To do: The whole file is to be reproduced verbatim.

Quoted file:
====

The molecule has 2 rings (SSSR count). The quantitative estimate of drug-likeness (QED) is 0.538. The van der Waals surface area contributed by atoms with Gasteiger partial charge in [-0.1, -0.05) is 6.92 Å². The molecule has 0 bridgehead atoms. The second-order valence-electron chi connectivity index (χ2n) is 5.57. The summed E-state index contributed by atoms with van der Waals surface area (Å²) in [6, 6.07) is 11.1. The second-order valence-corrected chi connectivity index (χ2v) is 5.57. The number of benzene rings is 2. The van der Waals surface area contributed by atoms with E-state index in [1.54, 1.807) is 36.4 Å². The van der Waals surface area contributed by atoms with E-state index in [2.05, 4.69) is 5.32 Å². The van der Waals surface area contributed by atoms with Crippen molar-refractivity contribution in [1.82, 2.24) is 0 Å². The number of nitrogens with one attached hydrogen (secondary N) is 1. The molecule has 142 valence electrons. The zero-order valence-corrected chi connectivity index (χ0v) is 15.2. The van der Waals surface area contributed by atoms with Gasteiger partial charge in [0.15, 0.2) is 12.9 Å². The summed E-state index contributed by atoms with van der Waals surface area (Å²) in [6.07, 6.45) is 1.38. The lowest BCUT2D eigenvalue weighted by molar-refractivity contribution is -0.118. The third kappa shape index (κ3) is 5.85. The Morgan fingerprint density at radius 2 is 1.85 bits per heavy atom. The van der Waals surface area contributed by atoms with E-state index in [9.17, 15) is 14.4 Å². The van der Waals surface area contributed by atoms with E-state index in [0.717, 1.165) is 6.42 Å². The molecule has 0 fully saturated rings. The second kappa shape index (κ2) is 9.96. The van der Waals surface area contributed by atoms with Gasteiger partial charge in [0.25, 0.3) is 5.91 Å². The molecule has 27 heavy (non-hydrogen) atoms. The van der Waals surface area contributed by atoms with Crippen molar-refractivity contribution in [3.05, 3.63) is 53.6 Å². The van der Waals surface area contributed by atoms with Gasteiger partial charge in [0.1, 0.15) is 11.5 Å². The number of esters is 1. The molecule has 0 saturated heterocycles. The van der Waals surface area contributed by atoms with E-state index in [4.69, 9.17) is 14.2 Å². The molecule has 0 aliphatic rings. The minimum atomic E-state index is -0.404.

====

The molecule has 2 rings (SSSR count). The quantitative estimate of drug-likeness (QED) is 0.538. The van der Waals surface area contributed by atoms with Gasteiger partial charge in [-0.1, -0.05) is 6.92 Å². The molecule has 0 bridgehead atoms. The second-order valence-electron chi connectivity index (χ2n) is 5.57. The summed E-state index contributed by atoms with van der Waals surface area (Å²) in [6, 6.07) is 11.1. The second-order valence-corrected chi connectivity index (χ2v) is 5.57. The number of benzene rings is 2. The van der Waals surface area contributed by atoms with E-state index in [1.54, 1.807) is 36.4 Å². The van der Waals surface area contributed by atoms with E-state index in [2.05, 4.69) is 5.32 Å². The van der Waals surface area contributed by atoms with Crippen molar-refractivity contribution in [1.82, 2.24) is 0 Å². The number of nitrogens with one attached hydrogen (secondary N) is 1. The molecule has 142 valence electrons. The zero-order valence-corrected chi connectivity index (χ0v) is 15.2. The van der Waals surface area contributed by atoms with Gasteiger partial charge in [0.15, 0.2) is 12.9 Å². The summed E-state index contributed by atoms with van der Waals surface area (Å²) in [6.07, 6.45) is 1.38. The lowest BCUT2D eigenvalue weighted by molar-refractivity contribution is -0.118. The third kappa shape index (κ3) is 5.85. The Morgan fingerprint density at radius 2 is 1.85 bits per heavy atom. The van der Waals surface area contributed by atoms with E-state index in [9.17, 15) is 14.4 Å². The van der Waals surface area contributed by atoms with E-state index in [0.717, 1.165) is 6.42 Å². The molecule has 0 fully saturated rings. The second kappa shape index (κ2) is 9.96. The van der Waals surface area contributed by atoms with Gasteiger partial charge in [0.25, 0.3) is 5.91 Å². The molecule has 27 heavy (non-hydrogen) atoms. The van der Waals surface area contributed by atoms with Crippen molar-refractivity contribution in [3.05, 3.63) is 53.6 Å². The van der Waals surface area contributed by atoms with Gasteiger partial charge in [0.1, 0.15) is 11.5 Å². The number of esters is 1. The molecule has 0 saturated heterocycles. The van der Waals surface area contributed by atoms with E-state index in [4.69, 9.17) is 14.2 Å². The molecule has 0 aliphatic rings. The minimum atomic E-state index is -0.404.